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Wednesday, February 17, 2016

Classical Studies Events

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Human Sacrifice On The North Coast Of Peru: Recent Discoveries Pose New Questions

Time: 8 pm to 9 pm

Contact: Connie Rodriguez, PhD · rodrigue@loyno.edu · 865-2287

Location: Whitney Bank Presentation Room

A Lecture by
Dr. John Verano
Department of Anthropology
Tulane University

Wednesday, February 17, 2016
Whitney Bank Presentation Room
Thomas Hall
8 pm
free admission and free parking on campus

Co-sponsored by the Office of the Provost, the Department of Classical Studies and the New Orleans Society of the Archaeological Institute of America

A number of discoveries of human sacrifices have been made in northern coastal Peru over the past decade.  Nearly every new case calls into question previous models that have attempted to characterize and interpret ritual killing in Pre-Columbian Peru.  With this growing sample we are seeing increasing variability in the demographic profile of victims, the ways in which they were sacrificed, and the location and manner in which their bodies were buried.  Dividing lines between traditional categories such as executed captives, retainer and dedicatory burials, and ritual offerings are becoming blurred as new discoveries are made.  Careful contextual and bioarchaeological examination of these assemblages is required if we are to make some sense of this growing corpus of data.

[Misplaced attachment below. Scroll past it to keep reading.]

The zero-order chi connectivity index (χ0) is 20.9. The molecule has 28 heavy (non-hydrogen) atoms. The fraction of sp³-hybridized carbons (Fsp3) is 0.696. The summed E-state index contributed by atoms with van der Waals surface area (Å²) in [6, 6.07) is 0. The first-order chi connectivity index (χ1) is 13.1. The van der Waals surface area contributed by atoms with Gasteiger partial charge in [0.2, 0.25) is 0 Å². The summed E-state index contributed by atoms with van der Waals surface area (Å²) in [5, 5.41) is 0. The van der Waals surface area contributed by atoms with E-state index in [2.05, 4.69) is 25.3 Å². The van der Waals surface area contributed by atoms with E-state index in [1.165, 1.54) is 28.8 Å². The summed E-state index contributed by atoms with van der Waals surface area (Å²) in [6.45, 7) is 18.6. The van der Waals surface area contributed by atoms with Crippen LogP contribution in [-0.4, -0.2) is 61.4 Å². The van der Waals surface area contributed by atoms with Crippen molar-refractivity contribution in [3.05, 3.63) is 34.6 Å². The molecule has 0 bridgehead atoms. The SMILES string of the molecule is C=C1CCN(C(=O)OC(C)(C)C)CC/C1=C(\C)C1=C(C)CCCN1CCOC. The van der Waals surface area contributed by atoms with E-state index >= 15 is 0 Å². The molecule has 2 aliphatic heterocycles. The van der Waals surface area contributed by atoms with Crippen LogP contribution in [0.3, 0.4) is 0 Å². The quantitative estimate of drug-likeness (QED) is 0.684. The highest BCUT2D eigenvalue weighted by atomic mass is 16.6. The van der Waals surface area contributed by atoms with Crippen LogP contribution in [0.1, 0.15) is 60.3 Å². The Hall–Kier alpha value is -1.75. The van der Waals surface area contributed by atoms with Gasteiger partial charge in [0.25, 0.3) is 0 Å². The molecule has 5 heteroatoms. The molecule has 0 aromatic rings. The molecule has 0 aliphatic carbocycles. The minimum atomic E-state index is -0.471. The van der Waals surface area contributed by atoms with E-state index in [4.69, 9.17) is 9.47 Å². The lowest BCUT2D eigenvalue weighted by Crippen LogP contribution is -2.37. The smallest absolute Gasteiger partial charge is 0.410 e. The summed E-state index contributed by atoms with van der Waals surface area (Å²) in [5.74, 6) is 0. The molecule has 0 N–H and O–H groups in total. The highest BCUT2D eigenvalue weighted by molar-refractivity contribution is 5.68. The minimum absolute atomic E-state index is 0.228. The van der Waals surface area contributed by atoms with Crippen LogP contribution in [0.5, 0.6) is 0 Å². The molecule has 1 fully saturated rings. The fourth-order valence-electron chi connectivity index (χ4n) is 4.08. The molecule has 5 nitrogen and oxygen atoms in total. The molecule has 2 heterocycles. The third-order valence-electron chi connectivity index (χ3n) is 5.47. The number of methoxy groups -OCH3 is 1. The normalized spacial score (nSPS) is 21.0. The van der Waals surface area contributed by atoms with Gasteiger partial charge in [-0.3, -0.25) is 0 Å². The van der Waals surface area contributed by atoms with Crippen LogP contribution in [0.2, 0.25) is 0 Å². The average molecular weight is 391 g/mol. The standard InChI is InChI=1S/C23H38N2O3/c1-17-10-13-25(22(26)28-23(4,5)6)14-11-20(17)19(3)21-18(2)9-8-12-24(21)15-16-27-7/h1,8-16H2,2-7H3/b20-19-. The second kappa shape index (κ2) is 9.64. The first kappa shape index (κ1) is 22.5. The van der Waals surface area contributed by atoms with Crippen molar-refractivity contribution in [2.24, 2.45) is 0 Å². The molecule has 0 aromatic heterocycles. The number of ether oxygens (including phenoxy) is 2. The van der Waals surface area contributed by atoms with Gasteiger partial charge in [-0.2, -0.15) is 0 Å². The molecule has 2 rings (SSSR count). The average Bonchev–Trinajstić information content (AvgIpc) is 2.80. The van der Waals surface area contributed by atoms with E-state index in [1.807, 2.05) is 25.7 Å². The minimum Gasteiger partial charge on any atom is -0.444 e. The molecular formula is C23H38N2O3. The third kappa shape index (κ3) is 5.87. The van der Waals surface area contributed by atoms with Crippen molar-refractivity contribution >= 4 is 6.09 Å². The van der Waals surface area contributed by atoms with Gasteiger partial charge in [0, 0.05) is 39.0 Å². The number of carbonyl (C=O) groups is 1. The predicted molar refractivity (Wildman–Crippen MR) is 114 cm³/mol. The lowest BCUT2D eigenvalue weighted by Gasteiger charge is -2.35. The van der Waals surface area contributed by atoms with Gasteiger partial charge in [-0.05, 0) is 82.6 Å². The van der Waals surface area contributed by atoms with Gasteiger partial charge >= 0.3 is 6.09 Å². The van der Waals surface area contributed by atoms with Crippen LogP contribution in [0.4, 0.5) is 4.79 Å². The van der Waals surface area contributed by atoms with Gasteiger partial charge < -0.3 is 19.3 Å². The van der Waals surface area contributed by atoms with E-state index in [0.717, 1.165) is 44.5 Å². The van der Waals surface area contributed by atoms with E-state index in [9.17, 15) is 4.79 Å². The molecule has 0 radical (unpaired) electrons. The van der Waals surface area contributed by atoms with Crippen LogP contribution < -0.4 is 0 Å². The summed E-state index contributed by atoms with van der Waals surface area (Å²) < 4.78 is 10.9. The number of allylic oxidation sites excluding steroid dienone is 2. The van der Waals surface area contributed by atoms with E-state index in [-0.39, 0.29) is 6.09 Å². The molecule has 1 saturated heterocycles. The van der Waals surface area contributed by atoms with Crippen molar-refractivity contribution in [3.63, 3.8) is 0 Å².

This presentation will draw on data collected during more than twenty five years of excavation and analysis of sacrificial sites on the north coast of Peru.  While some contexts include only small numbers of victims, others involve more than a hundred individuals.  One such sacrificial site at which excavation was recently conducted is the largest child and camelid sacrifice known from the New World.  Made by the Chimú State about six hundred years ago, it provides a unique window into a previously unknown form of mass offering,.  The ways in which it is similar to other north coast sacrifices and the ways in which it is unique will be explored, with a focus on new analytical methods in stable isotope geochemistry and ancient DNA analysis that may provide insight into the identities and origins of the sacrificial victims.